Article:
Tip: Begin every day by reviewing all appointments for that day and the next day, ensuring that appropriate alerts have been set.
Communication tools allow you to communicate, and they allow to archive and access your previous communications. These can include a host of different tools such as email, text messaging, and good old-fashioned faxes or postal mail. My focus, though, is on the electronic which, unfortunately, means email. Email is a very poor tool in many ways, but one we are stuck with for the time being.
I use GMail (gmail.com) as my primary communication tool, though I access it through Apple Mail. Again, it improves on Google’s web-based view and keeps me from using my browser for anything but browsing, thus reducing a time-wasting temptation.
Tip: Unless you absolutely need to, close email except when you are actually writing emails or replying to them.
Task Management Tools
Task management tools allow you to capture and organize your to-do items. We need to pause for a moment here to note important differences between these tools and your other tools: Communication tools are for communication (not tasks or information); information tools are for capturing and organizing information (not to-do items); task management tools are for capturing and organizing your tasks or to-do’s (not your information). Too many people go wrong here and try to do it all with one tool, even when that tool is very poorly suited to the task. One of the absolute worst things you can do for your productivity is to use email as a task management solution, or to use email to capture and organize important information. Find the best tool for the job and use it in the best way!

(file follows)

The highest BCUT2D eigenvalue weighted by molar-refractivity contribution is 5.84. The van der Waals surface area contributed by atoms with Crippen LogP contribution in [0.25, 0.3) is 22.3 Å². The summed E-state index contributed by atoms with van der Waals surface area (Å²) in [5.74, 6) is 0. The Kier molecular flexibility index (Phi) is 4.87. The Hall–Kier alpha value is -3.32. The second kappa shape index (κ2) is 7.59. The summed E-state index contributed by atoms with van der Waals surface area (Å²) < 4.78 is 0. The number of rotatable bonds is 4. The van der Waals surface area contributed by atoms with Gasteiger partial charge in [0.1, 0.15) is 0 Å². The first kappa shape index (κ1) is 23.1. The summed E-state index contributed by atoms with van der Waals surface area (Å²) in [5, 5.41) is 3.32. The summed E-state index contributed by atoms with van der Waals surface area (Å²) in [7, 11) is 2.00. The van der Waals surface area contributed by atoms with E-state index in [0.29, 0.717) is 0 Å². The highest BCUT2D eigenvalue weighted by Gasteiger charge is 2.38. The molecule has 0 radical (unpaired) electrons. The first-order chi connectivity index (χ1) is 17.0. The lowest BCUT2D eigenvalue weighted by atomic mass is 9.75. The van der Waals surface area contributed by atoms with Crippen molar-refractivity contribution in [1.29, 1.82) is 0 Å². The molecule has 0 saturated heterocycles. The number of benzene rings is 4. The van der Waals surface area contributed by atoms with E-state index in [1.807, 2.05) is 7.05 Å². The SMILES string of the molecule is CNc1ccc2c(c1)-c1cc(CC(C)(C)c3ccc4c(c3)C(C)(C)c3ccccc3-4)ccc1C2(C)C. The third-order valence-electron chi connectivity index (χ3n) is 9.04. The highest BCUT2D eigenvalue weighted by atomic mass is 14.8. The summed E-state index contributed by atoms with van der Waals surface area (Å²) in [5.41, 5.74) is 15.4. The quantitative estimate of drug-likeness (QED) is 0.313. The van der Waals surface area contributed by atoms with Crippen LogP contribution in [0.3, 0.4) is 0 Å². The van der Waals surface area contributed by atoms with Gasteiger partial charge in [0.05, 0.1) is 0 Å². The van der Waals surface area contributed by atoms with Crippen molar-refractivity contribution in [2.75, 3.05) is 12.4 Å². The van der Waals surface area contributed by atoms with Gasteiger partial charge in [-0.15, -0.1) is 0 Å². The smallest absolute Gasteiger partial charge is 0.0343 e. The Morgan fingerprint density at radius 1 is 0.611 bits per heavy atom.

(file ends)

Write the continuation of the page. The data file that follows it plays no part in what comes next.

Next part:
I use OmniFocus (omnigroup.com) as my task management tool because it is unparalleled in its power. However, it is Mac-only, so PC or other users will need a different tool (I recommend Todoist (todoist.com)). One of the keys here is to ensure that this tool is available to you nearly all the time. If you have a mobile phone, find a solution that has a mobile app. And then ensure that what you capture here is not information (nouns) but tasks (verbs).
Tip: Don’t remember it, capture it.
I am going to add one final category of tools that can be especially helpful in a too-distracting digital world: self-control tools.
Self-control tools allow you to “outsource” self-control in those areas where you are tempted to use your time poorly. These can interrupt you as you attempt to visit certain web sites, they can track your computer usage and send reports, or they can lock down your browser at certain times.
I use Toggl (toggl.com) on an occasional basis to track my time-usage, and I use Nanny for Chrome (link) and/or WasteNoTime (link) for Safari to block certain sites at certain times.
Action: Determine the tools you will use in the following categories: Information, scheduling, communication, and task management.
I have now described the different categories of tools you will need, and I’ve told you which ones I use. In the next installment I will describe how to get all these tools working together in a powerful system that will allow you to not only get things done, but to get the right and best things done.
More in How To Get Things Done:
- How To Get Things Done
- How To Get Things Done: Define Your Areas of Responsibility
- How To Get Things Done: Time, Energy & Mission
- How To Get Things Done: Organization & Systems